Hackers, Mason Jars, and the Psychedelic Science of DIY Shrooms

By Joanna Steinhardt

It began with a Mason jar. It was wide-mouthed and translucent, good for air flow and the visual inspection of radial growth. The year was 1975 and Dennis McKenna, then a starry-eyed 25-year-old, was on a mission to grow magic mushrooms. An article in the academic journal Mycologia by a researcher who had grown button mushrooms for genetic analysis had given him the idea to use the household item as a vessel. It was small scale, affordable, reusable, and inconspicuous, plus he could buy it at any grocery store. He filled it with rye grain for a substrate, sterilized it, and inoculated the rye with spores he’d brought back from Ecuador and germinated on agar. And then he hoped for the best. It was a weighty undertaking; these spores were from mushrooms that had revealed cosmic truths to Dennis and his brother, Terence. Dennis wrote in his memoir some 40 years later, “We wanted a steady supply so we could easily revisit those dimensions; more importantly we wanted others to have their own experiences as a way of testing ours.”

Whether driven by trans-dimensional communications, the scientific method, or both, the brothers got their wish, and then some. Making use of Dennis’s undergraduate lab skills, and with help from Terence’s girlfriend, Kat Harrison, they formulated and then published in 1976 (under pseudonyms) the first reliable instructions for the controlled production of psilocybin mushrooms in Psilocybin: Magic Mushroom Grower’s Guide. From that first manual, a new domestic practice was born, one that adapts modern lab skills to populist, albeit psychedelic, applications. The directions were tailored to one species in particular, the most potent and easiest to cultivate: Psilocybe cubensis. P. cubensis (or cubensis, for short) soon became the model species—and the Mason jar the standard vessel—for magic mushroom cultivation.

The evolution of these home cultivation methods is a story of user-generated, iterative design, the kind that has become familiar in the internet age. Today, Google “How to grow magic mushrooms,” and you’ll find countless books, YouTube videos, websites, online courses, and free PDFs. Whereas the instructions in Psilocybin were meticulous and complicated, today’s methods are simplified to the point of being nearly fool-proof. As psilocybin moves farther out of the margins and into the mainstream towards mass market commodification, the story of Psilocybe cultivation reminds us that these mushrooms have been an object of scientific and technological experimentation for over half a century. This little-known history is entangled with the early internet in both its cultural values and practical sensibility. Though the criminalization of psilocybin pushed them underground, cultivators came together online, united by a collective fascination for mushrooms, a shared love of tinkering and hacking, and the drive to share their knowledge and know-how freely.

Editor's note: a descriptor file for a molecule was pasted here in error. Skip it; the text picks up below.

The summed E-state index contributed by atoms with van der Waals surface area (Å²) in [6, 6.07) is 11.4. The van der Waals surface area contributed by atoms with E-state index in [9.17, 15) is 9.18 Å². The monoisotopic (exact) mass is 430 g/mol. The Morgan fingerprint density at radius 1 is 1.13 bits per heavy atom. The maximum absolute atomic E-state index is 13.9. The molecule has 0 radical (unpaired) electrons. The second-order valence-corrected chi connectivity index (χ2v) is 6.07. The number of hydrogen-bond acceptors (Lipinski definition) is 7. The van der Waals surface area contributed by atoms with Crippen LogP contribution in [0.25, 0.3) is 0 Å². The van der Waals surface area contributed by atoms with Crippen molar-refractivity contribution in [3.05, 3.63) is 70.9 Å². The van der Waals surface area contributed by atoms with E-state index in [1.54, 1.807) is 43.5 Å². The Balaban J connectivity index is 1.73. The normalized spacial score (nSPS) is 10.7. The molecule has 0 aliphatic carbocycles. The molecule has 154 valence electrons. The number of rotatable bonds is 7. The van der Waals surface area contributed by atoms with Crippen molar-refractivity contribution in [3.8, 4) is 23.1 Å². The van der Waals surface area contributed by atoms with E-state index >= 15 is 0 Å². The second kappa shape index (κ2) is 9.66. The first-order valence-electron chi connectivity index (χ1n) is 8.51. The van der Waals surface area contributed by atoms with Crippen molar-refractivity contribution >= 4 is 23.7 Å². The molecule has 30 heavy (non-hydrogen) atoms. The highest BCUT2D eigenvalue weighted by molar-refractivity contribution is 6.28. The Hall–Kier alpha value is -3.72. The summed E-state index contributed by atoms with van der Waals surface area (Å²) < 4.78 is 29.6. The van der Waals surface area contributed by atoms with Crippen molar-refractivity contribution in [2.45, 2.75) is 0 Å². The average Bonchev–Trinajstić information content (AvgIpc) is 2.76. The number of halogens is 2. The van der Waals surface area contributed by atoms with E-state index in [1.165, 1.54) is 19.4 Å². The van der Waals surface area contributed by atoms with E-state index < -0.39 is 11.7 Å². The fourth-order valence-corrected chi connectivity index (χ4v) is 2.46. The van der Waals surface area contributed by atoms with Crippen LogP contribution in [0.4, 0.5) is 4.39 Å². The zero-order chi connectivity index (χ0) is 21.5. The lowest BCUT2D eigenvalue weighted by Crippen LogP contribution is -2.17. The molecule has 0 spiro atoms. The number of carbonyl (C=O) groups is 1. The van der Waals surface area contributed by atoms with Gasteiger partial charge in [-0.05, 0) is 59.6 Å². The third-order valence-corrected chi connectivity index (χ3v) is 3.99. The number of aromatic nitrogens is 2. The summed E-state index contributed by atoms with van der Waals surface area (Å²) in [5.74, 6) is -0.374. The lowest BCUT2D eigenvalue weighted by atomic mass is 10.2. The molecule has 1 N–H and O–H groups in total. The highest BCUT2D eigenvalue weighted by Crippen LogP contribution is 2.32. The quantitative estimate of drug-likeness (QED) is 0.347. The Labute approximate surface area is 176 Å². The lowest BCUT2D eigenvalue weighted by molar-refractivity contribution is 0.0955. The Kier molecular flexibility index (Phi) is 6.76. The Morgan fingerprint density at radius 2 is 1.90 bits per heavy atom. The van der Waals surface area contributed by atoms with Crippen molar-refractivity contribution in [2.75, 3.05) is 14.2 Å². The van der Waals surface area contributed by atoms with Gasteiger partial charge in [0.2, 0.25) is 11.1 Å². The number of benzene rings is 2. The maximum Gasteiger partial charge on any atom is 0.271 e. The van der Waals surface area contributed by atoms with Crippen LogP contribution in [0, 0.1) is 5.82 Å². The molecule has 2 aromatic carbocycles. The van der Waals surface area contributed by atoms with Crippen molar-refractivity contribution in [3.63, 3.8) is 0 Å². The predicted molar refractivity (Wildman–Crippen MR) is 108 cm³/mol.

For most of its history, mycology has been overlooked and understudied, relegated to the shadows of botany and microbiology. Mushroom cultivation has been around in China since at least the 7th century but it didn’t develop in Europe until hundreds of years later. In the 20th century, a new scientific understanding of fungi gave rise to a high-yield industry, but mycology and mushroom cultivation remained an obscure niche. It was a revelation to both mycologists and the psychedelic-curious when, in 1957, an article in Life magazine described the use of hallucinogenic mushrooms among Mazatec people in Southern Mexico. But until the publication of the McKennas manual, psilocybin-producing species were a rare, seasonal, and wild-foraged delicacy among hippies. In the wake of Psilocybin, and with the growing interest in gourmet and medicinal mushrooms, a handful of manuals opened up the craft of cultivation in the ’80s and ’90s. The first of these manuals, Paul Stamets and Jeff Chilton’s The Mushroom Cultivator (1983), became a veritable bible for a new generation of aspiring mushroom farmers.